A person holds flags in front of the Supreme Court in Washington, D.C on, June 26, 2013. The Supreme Court ruled DOMA unconstitutional, allowing married same-sex couples to federal benefits, and declining to decide on the California Proposition 8 same-sex marriage case. UPI/Kevin Dietsch | License Photo
WASHINGTON, June 27 (UPI) -- The U.S. Constitution must be changed to void the Supreme Court ruling that said the Defense of Marriage Act was unconstitutional, a Republican lawmaker said.
"A narrow radical majority of the court has substituted their personal views for the constitutional decisions of the American voters and their elected representatives," Rep. Tim Huelskamp, R-Kan., told reporters after the high court ruled the 1996 act, which barred same-sex married couples from receiving federal marital benefits, was unconstitutional.
The 5-4 majority opinion, written by Justice Anthony Kennedy, said, "The federal statute is invalid, for no legitimate purpose overcomes the purpose and effect to disparage and injure those whom the state, by its marriage laws, sought to protect in personhood and dignity.
"By seeking to displace this protection and treating those persons as living in marriages less respected than others, the federal statute is in violation of the Fifth Amendment," the ruling said.
"My response will be later this week to file a Federal Marriage Amendment" that would define marriage as between one man and one woman, Huelskamp said at a monthly meeting with reporters called "Conversations With Conservatives."
Huelskamp, a House Tea Party Caucus member, said other conservatives would join him in supporting his effort.
"This would trump the Supreme Court," Huelskamp told The Huffington Post.
A constitutional amendment requires the support of two-thirds of the House and Senate and then ratification by three-fourths of the states, or 38 states.
Huelskamp told reporters the court's ruling Wednesday would hurt children.
Decades of social-science research have "shown that every child deserves a mom and dad," he said.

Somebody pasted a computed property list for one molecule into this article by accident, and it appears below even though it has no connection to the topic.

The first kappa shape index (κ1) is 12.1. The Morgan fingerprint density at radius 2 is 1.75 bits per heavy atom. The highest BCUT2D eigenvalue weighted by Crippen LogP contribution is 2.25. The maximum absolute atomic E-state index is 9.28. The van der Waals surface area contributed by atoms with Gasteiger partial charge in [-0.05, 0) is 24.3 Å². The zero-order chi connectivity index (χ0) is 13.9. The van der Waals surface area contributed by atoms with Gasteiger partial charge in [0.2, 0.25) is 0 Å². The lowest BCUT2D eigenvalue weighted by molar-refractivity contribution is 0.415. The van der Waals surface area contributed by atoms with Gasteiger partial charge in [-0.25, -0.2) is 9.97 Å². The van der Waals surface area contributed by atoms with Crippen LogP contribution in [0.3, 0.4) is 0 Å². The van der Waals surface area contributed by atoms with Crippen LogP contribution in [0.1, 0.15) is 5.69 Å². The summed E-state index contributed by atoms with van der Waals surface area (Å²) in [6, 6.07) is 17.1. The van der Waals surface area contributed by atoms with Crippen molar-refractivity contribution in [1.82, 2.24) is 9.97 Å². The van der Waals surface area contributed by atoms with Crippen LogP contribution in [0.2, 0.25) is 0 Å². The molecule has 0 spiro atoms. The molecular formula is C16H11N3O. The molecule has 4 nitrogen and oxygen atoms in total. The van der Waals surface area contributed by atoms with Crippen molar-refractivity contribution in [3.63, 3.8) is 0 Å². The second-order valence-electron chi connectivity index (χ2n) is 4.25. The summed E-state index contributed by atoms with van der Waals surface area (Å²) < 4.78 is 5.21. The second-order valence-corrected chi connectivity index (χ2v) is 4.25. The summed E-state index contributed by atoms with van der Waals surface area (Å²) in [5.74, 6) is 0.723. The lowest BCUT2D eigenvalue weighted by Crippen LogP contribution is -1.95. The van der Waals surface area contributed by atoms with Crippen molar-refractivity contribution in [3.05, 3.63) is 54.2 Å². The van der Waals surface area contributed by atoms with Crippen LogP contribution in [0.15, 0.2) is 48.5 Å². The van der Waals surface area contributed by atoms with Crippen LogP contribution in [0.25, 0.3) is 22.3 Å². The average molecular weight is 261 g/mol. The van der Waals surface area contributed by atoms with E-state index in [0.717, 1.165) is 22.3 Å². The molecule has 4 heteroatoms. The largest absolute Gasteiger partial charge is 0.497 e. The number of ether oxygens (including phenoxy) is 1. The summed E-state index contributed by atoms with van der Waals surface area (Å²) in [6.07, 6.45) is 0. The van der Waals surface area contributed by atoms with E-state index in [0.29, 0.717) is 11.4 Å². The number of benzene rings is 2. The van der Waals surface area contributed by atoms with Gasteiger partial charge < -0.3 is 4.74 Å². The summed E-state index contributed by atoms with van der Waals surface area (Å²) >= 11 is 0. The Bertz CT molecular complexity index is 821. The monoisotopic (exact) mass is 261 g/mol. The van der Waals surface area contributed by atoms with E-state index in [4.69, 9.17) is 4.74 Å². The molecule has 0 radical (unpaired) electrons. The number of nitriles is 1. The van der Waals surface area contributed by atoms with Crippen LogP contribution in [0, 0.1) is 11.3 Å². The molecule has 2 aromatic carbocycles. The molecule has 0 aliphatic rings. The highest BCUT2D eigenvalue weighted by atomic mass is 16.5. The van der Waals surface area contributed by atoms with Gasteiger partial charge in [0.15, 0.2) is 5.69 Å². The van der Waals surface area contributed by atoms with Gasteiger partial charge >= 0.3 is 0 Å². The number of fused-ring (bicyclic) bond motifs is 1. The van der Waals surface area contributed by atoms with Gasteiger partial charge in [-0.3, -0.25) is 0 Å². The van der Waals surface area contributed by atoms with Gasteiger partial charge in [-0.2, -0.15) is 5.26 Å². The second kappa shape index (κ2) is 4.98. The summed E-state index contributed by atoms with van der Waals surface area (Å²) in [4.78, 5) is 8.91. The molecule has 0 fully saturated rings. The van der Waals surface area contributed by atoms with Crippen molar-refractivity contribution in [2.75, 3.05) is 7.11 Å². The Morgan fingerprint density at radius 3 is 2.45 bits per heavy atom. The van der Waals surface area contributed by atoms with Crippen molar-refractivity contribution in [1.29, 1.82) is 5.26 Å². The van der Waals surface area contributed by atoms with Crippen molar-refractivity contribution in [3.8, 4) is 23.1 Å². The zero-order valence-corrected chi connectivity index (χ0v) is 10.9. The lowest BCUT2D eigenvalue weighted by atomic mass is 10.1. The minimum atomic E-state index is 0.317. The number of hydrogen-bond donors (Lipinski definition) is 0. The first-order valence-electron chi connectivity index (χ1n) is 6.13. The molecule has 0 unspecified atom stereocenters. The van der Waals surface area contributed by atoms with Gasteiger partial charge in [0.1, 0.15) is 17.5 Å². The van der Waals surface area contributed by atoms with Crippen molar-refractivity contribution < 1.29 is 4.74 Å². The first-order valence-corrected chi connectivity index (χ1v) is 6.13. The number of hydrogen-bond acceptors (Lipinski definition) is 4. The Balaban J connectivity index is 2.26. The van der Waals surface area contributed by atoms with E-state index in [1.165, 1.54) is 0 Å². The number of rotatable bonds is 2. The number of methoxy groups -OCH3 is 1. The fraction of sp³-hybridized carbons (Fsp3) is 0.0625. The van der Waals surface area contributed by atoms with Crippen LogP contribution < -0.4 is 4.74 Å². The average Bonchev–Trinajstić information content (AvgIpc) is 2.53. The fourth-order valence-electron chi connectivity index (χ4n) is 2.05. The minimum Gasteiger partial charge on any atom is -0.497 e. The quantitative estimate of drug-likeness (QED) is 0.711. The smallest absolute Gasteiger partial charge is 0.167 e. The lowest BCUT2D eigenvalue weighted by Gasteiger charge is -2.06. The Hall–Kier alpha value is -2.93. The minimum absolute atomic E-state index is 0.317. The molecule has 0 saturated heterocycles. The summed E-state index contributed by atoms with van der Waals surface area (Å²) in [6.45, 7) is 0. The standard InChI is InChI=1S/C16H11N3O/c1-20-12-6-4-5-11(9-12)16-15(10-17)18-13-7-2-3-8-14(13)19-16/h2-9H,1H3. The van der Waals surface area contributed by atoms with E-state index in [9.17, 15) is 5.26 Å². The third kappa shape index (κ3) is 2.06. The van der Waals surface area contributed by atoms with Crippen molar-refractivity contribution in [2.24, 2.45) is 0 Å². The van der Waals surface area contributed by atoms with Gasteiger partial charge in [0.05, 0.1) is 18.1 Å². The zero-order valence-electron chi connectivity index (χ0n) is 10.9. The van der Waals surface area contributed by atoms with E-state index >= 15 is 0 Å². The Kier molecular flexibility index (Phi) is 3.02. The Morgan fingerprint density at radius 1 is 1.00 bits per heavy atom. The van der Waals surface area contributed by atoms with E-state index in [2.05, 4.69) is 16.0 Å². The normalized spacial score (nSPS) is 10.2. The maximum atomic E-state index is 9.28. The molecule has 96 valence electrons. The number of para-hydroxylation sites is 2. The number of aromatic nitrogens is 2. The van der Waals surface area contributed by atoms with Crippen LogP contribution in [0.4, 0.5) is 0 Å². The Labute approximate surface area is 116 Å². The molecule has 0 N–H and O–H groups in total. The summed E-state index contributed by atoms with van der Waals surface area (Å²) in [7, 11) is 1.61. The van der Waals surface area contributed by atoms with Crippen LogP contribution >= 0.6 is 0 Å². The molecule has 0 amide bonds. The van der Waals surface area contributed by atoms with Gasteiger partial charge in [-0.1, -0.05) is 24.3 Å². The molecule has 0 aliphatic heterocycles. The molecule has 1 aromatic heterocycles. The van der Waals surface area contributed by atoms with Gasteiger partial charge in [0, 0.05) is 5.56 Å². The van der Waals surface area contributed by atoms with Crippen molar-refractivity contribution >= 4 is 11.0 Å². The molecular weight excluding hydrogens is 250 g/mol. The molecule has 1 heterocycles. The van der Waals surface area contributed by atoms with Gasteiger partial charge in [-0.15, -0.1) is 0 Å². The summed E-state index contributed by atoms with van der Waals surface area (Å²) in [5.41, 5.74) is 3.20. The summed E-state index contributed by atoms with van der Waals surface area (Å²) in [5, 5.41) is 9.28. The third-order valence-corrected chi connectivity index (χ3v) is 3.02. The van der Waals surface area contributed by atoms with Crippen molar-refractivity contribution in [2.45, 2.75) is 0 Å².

"I think children will be hurt," he said later.
Rep. Michele Bachmann, R-Minn., a House Tea Party Caucus co-founder, agreed.
"Marriage was created by the hand of God. No man, not even a Supreme Court, can undo what a holy God has instituted," Bachmann said. "What the court has done will undermine the best interest of children and the best interests of the United States."
At least six psychological, psychiatric, medical and social-work associations told a U.S. Court of Appeals in 2011 the assertion recognizing same-sex marriage harms children is unfounded.
The associations told the court in Boston gay and lesbian people form stable, committed relationships essentially equivalent to those of heterosexuals. The groups also said same-sex parents are no less capable than opposite-sex parents to raise children, and children of same-sex parents are no less psychologically healthy and well-adjusted than children of opposite-sex parents.
Huelskamp said the language of his proposed constitutional amendment, which has no co-sponsors yet, would mirror earlier proposed Federal Marriage Amendments.
The last House vote on such an amendment, July 18, 2006, failed 236-187 -- 54 votes short of the 290 needed for passage.
House Speaker John Boehner, R-Ohio, House Majority Leader Eric Cantor, R-Va., and Rep. Paul Ryan, R-Wis., were among those who voted for the amendment then.
Asked Wednesday if he thought he would have House leadership support this time, Huelskamp pointed to a Boehner statement conveying his "disappointment" in the Supreme Court's ruling.
"I give tremendous credit to the speaker of the House," Huelskamp said.
Boehner's statement indicated he saw the marriage debate moving to the states.
"While I am obviously disappointed in the ruling, it is always critical that we protect our system of checks and balances," Boehner's statement said. "A robust national debate over marriage will continue in the public square, and it is my hope that states will define marriage as the union between one man and one woman."
Boehner and other GOP leaders gave no immediate indication they would bring Huelskamp's possible amendment to the House floor.